Bear with me here, I’m about to make some good points. Hopefully.
I’ve talked previously about some of the similarities that SEO and PPC share, and how they work pretty well together as part of a wider strategy. For example, they both involve keyword research. It also serves both channels well to have your site technically sound and providing a great user experience.
But I so often see SEO and PPC lumped into the same role, or the same team, because they both involve (for the most part) Google. Does it make sense for the same person to deliver both for a business, whether that’s as part of an in-house team or an outsourced agency? Probably, yes. Is it correct to assume that because an individual or agency excels at one, they do at the other? Not so much.
And by the same token, I am often involved in conversations where it’s suggested that PPC can act as a stop-gap solution to drive traffic to a site while SEO catches up. You can do this, but you should approach with caution. Which leads me onto my first point.
Organic traffic is free, paid traffic is as such
I will stop with the obvious statements soon, I swear.
If you’ve opted to drive a bit of awareness or are trying to get a newer brand off the ground with a bit of PPC, it’s important to remember that it’ll never really replace a good organic strategy. If you’re outsourcing PPC to an agency, you’re going to be paying a management fee on top of your AdWords spend – typically an AdWords budget below £1000 shows very little return, so you could be looking at least £2000 spend on PPC alone. For the same price, you could get a couple of days focus on SEO, building the authority of the site, shifting you up through the rankings, and getting you those all-important free clicks.
Am I trying here to suggest the merits of SEO outweigh those of PPC? No. Both strategies have their place in digital marketing, and if you’ve got the budget for PPC, then it can be a great way to drive some numbers to your site. What I’m saying here is, it’s a long-term play. Think about how you’re going to balance PPC and SEO spend going forward – because you may find that the return on investment with PPC doesn’t quite add up. Keep an eye on conversion rates, cost per conversion, and total return on ad spend. Identify opportunities where you could leverage SEO to target the more expensive keywords.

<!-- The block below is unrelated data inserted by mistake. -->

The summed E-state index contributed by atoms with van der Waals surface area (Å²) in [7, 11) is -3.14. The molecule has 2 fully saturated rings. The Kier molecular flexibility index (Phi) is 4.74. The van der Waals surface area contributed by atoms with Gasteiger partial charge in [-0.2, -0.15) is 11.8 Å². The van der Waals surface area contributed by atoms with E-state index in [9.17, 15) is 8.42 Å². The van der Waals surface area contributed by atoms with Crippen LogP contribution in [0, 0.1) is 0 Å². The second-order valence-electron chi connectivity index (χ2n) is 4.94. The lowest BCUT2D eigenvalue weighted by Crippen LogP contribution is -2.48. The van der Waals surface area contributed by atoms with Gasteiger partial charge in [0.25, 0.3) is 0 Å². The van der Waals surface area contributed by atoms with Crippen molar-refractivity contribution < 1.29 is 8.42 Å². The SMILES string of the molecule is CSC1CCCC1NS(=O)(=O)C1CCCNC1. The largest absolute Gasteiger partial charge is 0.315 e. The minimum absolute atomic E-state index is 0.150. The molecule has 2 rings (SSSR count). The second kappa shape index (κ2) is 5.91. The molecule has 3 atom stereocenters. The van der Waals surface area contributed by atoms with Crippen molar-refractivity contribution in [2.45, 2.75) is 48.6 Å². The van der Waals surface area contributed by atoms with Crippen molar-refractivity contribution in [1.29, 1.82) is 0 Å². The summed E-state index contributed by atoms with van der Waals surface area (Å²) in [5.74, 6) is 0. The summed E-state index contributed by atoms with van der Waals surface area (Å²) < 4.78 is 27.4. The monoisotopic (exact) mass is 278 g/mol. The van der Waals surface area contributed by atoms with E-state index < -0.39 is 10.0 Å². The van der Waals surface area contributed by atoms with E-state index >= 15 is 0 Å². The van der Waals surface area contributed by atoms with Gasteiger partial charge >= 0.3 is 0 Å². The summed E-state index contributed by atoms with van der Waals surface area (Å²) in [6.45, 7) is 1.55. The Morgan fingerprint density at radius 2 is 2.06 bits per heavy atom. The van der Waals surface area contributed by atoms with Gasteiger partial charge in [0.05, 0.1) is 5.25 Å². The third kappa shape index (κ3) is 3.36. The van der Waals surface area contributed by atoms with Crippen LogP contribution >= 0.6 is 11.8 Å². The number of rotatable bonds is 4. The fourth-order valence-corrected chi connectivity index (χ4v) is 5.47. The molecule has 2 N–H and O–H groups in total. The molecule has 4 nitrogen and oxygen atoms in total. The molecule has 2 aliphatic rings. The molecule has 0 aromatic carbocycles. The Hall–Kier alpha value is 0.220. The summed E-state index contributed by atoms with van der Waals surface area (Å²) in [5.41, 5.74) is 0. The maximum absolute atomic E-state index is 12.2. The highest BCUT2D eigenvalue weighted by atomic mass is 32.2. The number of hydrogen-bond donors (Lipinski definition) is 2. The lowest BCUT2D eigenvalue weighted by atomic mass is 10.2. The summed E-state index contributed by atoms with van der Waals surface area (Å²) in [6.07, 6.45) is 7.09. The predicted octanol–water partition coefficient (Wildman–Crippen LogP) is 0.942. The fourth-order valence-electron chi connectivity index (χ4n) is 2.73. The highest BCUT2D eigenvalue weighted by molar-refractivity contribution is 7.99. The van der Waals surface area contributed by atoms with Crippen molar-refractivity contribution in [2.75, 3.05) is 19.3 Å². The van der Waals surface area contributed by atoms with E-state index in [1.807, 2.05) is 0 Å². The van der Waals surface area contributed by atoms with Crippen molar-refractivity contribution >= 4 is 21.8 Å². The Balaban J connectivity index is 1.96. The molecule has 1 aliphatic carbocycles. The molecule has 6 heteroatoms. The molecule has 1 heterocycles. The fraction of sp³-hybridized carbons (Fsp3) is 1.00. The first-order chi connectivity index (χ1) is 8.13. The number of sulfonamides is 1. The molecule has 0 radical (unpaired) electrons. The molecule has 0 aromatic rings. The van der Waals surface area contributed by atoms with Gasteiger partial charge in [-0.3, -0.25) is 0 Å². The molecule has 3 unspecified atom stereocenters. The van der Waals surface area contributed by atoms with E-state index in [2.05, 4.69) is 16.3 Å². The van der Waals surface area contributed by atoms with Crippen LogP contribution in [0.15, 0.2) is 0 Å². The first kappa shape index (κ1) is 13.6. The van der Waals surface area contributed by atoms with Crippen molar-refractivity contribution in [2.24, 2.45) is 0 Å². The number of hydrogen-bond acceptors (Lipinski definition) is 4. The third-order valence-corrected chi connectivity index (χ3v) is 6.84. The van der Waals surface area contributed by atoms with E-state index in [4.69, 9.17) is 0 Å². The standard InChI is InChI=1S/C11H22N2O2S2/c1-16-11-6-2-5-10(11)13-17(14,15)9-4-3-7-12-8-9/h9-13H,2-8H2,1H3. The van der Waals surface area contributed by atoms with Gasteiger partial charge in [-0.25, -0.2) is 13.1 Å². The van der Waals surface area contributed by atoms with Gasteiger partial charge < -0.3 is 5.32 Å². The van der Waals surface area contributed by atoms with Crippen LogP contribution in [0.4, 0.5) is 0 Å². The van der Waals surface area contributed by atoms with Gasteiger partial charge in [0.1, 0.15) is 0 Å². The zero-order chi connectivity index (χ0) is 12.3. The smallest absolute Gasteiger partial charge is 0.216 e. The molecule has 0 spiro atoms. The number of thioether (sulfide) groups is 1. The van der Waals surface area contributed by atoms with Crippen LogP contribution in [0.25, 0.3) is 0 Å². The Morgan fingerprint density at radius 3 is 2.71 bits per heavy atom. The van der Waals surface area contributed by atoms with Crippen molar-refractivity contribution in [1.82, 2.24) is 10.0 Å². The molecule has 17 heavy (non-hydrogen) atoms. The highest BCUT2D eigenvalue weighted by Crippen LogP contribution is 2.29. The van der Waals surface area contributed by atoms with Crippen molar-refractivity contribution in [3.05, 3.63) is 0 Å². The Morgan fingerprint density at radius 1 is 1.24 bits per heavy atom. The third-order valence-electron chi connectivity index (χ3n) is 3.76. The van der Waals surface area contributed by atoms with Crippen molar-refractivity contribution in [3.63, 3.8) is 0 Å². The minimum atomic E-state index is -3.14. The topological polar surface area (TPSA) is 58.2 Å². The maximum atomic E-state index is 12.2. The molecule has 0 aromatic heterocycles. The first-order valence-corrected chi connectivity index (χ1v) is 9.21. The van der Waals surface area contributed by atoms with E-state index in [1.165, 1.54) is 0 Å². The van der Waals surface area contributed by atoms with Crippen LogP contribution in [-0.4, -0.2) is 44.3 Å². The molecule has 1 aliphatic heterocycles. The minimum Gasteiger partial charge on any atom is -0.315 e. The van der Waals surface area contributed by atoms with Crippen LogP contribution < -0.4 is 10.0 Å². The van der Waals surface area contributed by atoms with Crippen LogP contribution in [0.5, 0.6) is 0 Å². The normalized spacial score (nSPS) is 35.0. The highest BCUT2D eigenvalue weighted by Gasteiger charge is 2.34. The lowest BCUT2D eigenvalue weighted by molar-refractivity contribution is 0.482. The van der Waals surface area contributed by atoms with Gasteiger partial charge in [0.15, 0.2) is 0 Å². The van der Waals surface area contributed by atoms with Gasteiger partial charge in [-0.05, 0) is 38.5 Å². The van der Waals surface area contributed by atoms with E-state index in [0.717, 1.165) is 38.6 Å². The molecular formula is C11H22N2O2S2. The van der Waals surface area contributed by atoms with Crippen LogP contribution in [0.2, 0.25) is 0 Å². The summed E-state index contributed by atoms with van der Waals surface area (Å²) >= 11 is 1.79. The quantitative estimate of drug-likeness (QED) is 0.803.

Theory vs proof
One of the main benefits of PPC over SEO (other than the acceleration to the top of the search results) is the level of information you get about how people are engaging with your content. Start a campaign off and running, and within an hour, you can see what keywords people searched for to trigger your ad, how many clicked, how many converted and how many didn’t. You get a bit of this with SEO too, but with an element of guesswork and “filling in the blanks”. Using a tool like Google Analytics, you’ll often find that the percentage of traffic which shows the keyword people used as “not provided” is in the mid to high 90s. I’ve recently seen it go as high as 99.7%. This is Google simply protecting it’s logged in users – if you’re logged into Google, you search for something and click on someone’s website, Google protects you and some of your data from that website’s Analytics. I could get into the politics of this and how I think it’s Google’s ploy to drive people towards Ads, but I won’t.
So, analysing the individual success or effectiveness of certain keywords when it comes to SEO can be challenging. You can obviously track rankings, overall performance in terms of organic traffic, and the conversions it drives, but you can’t dig down into which keywords do (or don’t) provide the most conversions. This involves a bit of connecting the dots and using other metrics like landing page views and search queries via Search Console to glean any real insight. If you ain’t paying for it, you gotta work for the data, say Google. Probably.
Both approaches therefore require slightly different states of mind and slightly different skillsets. PPC is almost a pure commercial play – this amount of investment = this amount of return. This isn’t working – change this. Conversion rate is low – try these tactics. Turn up the budget, see what that does. SEO is more of a dark art. A good SEO specialist can think commercially too, but they’ll spend a lot of their time in the depths of Analytics, and finding creative ways to rank better for key phrases.
To bring this ramble to a conclusion, I guess this is my manifesto. For employers – SEO and PPC as skills or specialisms should be nurtured and trained in their own right. You cannot assume that expertise in one means expertise in the other. Don’t employ an SEO specialist and when they merrily arrive for their first day on the job drop the PPC bomb on them. For businesses – approach both strategies with a slightly different hat on. Think about how they fit together in the complete picture, but consider how each can play a different role in contributing to sales.
If you’d like any more guidance or advice on SEO or PPC – get in touch.